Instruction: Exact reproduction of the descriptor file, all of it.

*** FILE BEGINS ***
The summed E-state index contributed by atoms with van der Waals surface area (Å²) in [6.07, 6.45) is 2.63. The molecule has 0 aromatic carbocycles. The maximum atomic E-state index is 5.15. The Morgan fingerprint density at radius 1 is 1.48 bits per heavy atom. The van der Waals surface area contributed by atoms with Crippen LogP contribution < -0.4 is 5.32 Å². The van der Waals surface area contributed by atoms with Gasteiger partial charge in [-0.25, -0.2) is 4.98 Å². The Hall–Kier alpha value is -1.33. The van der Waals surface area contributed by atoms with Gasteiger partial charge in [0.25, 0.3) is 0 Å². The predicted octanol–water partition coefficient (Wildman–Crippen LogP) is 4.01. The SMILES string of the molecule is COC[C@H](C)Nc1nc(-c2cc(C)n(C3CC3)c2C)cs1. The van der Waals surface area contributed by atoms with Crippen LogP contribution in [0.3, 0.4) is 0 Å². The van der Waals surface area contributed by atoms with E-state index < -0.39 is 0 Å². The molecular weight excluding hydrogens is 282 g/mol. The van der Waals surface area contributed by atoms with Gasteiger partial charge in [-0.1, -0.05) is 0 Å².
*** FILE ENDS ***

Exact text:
The summed E-state index contributed by atoms with van der Waals surface area (Å²) in [6.07, 6.45) is 2.63. The molecule has 0 aromatic carbocycles. The maximum atomic E-state index is 5.15. The Morgan fingerprint density at radius 1 is 1.48 bits per heavy atom. The van der Waals surface area contributed by atoms with Crippen LogP contribution < -0.4 is 5.32 Å². The van der Waals surface area contributed by atoms with Gasteiger partial charge in [-0.25, -0.2) is 4.98 Å². The Hall–Kier alpha value is -1.33. The van der Waals surface area contributed by atoms with Gasteiger partial charge in [0.25, 0.3) is 0 Å². The predicted octanol–water partition coefficient (Wildman–Crippen LogP) is 4.01. The SMILES string of the molecule is COC[C@H](C)Nc1nc(-c2cc(C)n(C3CC3)c2C)cs1. The van der Waals surface area contributed by atoms with Crippen LogP contribution in [0.3, 0.4) is 0 Å². The van der Waals surface area contributed by atoms with E-state index < -0.39 is 0 Å². The molecular weight excluding hydrogens is 282 g/mol. The van der Waals surface area contributed by atoms with Gasteiger partial charge in [-0.1, -0.05) is 0 Å².